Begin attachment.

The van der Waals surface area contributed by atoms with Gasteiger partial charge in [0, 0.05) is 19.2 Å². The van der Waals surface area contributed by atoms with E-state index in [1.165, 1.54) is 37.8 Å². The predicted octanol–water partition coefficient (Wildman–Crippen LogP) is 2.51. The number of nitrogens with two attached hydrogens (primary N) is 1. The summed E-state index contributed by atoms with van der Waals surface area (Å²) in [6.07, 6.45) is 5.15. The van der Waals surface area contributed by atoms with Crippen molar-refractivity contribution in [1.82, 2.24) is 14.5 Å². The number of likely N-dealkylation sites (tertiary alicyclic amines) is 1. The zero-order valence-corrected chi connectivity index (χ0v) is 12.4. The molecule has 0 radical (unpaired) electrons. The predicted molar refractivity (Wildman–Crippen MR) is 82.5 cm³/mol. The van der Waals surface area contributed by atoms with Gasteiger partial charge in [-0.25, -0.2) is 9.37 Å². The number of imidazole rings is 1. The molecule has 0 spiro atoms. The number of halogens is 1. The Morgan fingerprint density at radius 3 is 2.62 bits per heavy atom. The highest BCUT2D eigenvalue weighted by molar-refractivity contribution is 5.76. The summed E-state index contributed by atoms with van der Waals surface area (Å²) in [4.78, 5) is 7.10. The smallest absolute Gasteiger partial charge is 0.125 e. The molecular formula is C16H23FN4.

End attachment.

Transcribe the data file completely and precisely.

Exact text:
The van der Waals surface area contributed by atoms with Gasteiger partial charge in [0, 0.05) is 19.2 Å². The van der Waals surface area contributed by atoms with E-state index in [1.165, 1.54) is 37.8 Å². The predicted octanol–water partition coefficient (Wildman–Crippen LogP) is 2.51. The number of nitrogens with two attached hydrogens (primary N) is 1. The summed E-state index contributed by atoms with van der Waals surface area (Å²) in [6.07, 6.45) is 5.15. The van der Waals surface area contributed by atoms with Crippen molar-refractivity contribution in [1.82, 2.24) is 14.5 Å². The number of likely N-dealkylation sites (tertiary alicyclic amines) is 1. The zero-order valence-corrected chi connectivity index (χ0v) is 12.4. The molecule has 0 radical (unpaired) electrons. The predicted molar refractivity (Wildman–Crippen MR) is 82.5 cm³/mol. The van der Waals surface area contributed by atoms with Gasteiger partial charge in [-0.25, -0.2) is 9.37 Å². The number of imidazole rings is 1. The molecule has 0 spiro atoms. The number of halogens is 1. The Morgan fingerprint density at radius 3 is 2.62 bits per heavy atom. The highest BCUT2D eigenvalue weighted by molar-refractivity contribution is 5.76. The summed E-state index contributed by atoms with van der Waals surface area (Å²) in [4.78, 5) is 7.10. The smallest absolute Gasteiger partial charge is 0.125 e. The molecular formula is C16H23FN4.